This article has been adapted from  Fool U.K. , our sister site across the pond.

On April 20, 2010, the Deepwater Horizon offshore oil rig, owned by oil giant BP (NYSE: BP), exploded. The incident killed 11 crewmen and left the well spewing oil into the Gulf of Mexico.

BP = big problems
Although BP and its partners desperately struggled to stem the spill, it quickly turned into the biggest offshore oil slick in U.S. history.

Thus, as well as being a personal tragedy for the dead men's families and a huge environmental catastrophe, the spill became a public-relations disaster and financial nightmare for BP. As U.S. politicians -- including President Obama -- roundly condemned BP, its share price started to tank.

Before the Gulf crisis, BP's share price had been climbing steadily to a peak around 650 pence. However, in the two months following the explosion, the shares went into a freefall. 

Amazingly, some panicky financial commentators in the U.S. claimed the cleanup costs would bankrupt BP. Hence, BP shares more than halved, falling from 650 pence to a low of 296 pence, a collapse of nearly 55%.

Buying at the bottom
When BP's share price fell below 3 pounds, I was absolutely stunned. The market value of BP, once the U.K.'s second-largest company, had been slashed from 122 billion pounds to 55 billion pounds. In other words, in a mere 66 days, BP shareholders had lost a total of 67 billion pounds, or 1 billion pounds a day.

To me, this share slide was absurd, and I was firmly convinced BP would bounce back. Hence, on the afternoon of June 25, I wrote "BP Drops Below 3 Pounds," which -- more by luck than judgment -- coincided with the absolute low point for the shares.

In that piece, I wrote, "To me, BP looks a blowout bargain today, but I thought the same thing at 4 pounds, so what do I know?" As time has shown, both my hunches were correct.

BP bounces back
Fast-forward 12 months from that grim day, and what do we find? At the time of this writing, BP's share price was 444 pence, up 148 pence -- exactly 50% -- from the low of June 25, 2010.

Although that's a mighty impressive gain from a FTSE 100 member in just one year, even bigger profits were there to be had. In mid-January of this year, BP shares briefly spiked above 510 pence, producing a 72% gain for crisis investors who bought at 296 pence.

Three lessons to learn
Happily, anyone who took my advice to buy at 296 pence -- and I know a few Fools did -- would be sitting on a 50% profit today. Thus, what lessons can we learn from BP's collapse and rebound?

1. Ignore the PR
One reason BP's share price nosedived was the savage beating its reputation suffered at the hands of U.S. politicians and opinion-formers. Everyone from right-wing Tea Party members and Republicans to left-wing Democratic senators and green campaigners lined up to take a pop at the oil Goliath.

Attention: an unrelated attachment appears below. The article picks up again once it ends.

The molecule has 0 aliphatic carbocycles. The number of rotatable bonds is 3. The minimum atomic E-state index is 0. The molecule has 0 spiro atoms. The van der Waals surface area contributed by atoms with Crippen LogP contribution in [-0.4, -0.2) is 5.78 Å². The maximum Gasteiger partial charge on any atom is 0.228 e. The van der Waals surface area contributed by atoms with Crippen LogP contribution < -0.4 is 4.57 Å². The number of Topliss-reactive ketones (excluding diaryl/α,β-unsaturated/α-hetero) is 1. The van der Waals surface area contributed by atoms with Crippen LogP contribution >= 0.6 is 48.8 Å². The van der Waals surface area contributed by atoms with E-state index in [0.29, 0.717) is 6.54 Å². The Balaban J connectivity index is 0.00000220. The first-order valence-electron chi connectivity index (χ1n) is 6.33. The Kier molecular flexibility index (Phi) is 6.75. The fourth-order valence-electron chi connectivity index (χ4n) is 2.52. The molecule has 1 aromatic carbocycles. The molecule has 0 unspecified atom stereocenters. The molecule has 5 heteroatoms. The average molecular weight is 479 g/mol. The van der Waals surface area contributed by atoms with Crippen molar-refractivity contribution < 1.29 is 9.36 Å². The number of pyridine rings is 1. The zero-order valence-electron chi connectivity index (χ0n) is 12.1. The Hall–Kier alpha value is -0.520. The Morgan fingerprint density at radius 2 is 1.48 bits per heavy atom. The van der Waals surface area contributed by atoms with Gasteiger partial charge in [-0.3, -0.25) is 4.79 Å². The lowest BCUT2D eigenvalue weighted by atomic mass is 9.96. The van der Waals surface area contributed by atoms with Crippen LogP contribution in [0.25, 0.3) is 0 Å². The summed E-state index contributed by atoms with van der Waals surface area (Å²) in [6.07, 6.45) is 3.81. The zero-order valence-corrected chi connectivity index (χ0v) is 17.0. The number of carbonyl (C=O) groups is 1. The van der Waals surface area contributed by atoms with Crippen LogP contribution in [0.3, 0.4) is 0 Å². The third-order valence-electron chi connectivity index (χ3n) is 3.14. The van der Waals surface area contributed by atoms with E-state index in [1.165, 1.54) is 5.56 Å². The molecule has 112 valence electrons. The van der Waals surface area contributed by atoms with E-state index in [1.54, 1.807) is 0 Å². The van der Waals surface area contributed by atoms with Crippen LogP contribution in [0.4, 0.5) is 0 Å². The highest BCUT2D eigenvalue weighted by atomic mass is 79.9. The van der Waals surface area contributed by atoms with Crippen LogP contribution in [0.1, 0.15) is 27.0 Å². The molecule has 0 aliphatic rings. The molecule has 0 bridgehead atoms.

What was most bizarre was the anti-British rhetoric spouted by U.S. politicians and pundits. After all, British investors owned 40% of BP, but U.S. investors owned 39%, so the two countries were sharing this financial pain almost equally.

Also, the absolute destruction of the Gulf of Mexico's ecosystem didn't happen, despite doom-laden warnings from green activists. In short, almost all of the "black PR" directed against BP was pure twaddle.

Therefore, smart investors should always look beyond the headlines for the financial fundamentals underneath.

2. Falling knives are hard to catch
When BP's share price had fallen 25% (to around 490 pence), some folks started to argue that it was a bargain. More "buy tips" emerged as it fell 35% (to 420 pence), 45% (to 360 pence), and 55% (the trough).

Indeed, anyone who bought and held above 444 pence would be out of pocket today. Those unlucky investors who bought at the pre-spill peak of 650 pence are still nursing a loss of nearly a third (32%).

It's been said before, but it's worth repeating: Never catch a falling knife. It's much less risky to wait for situations to stabilize and share prices to rebound before buying in.

3. Size is critical
"Crisis investing" is far, far harder to do successfully with small-cap companies than with blue-chip giants. When micro-cap firms (those worth less than 50 million pounds) get into trouble, they often lose the confidence of their banks and collapse as soon as this support is withdrawn.

However, at the other end of the scale, mega-cap companies such as BP have no problem raising capital, either as cheap loans from global banks, through corporate bonds, or by raising equity from shareholders.

Thus, crisis investors would do well to put a company's size and market liquidity before any other considerations. Otherwise, a crisis investment may turn into a "lobster pot" -- easy to get into, but impossible to exit!

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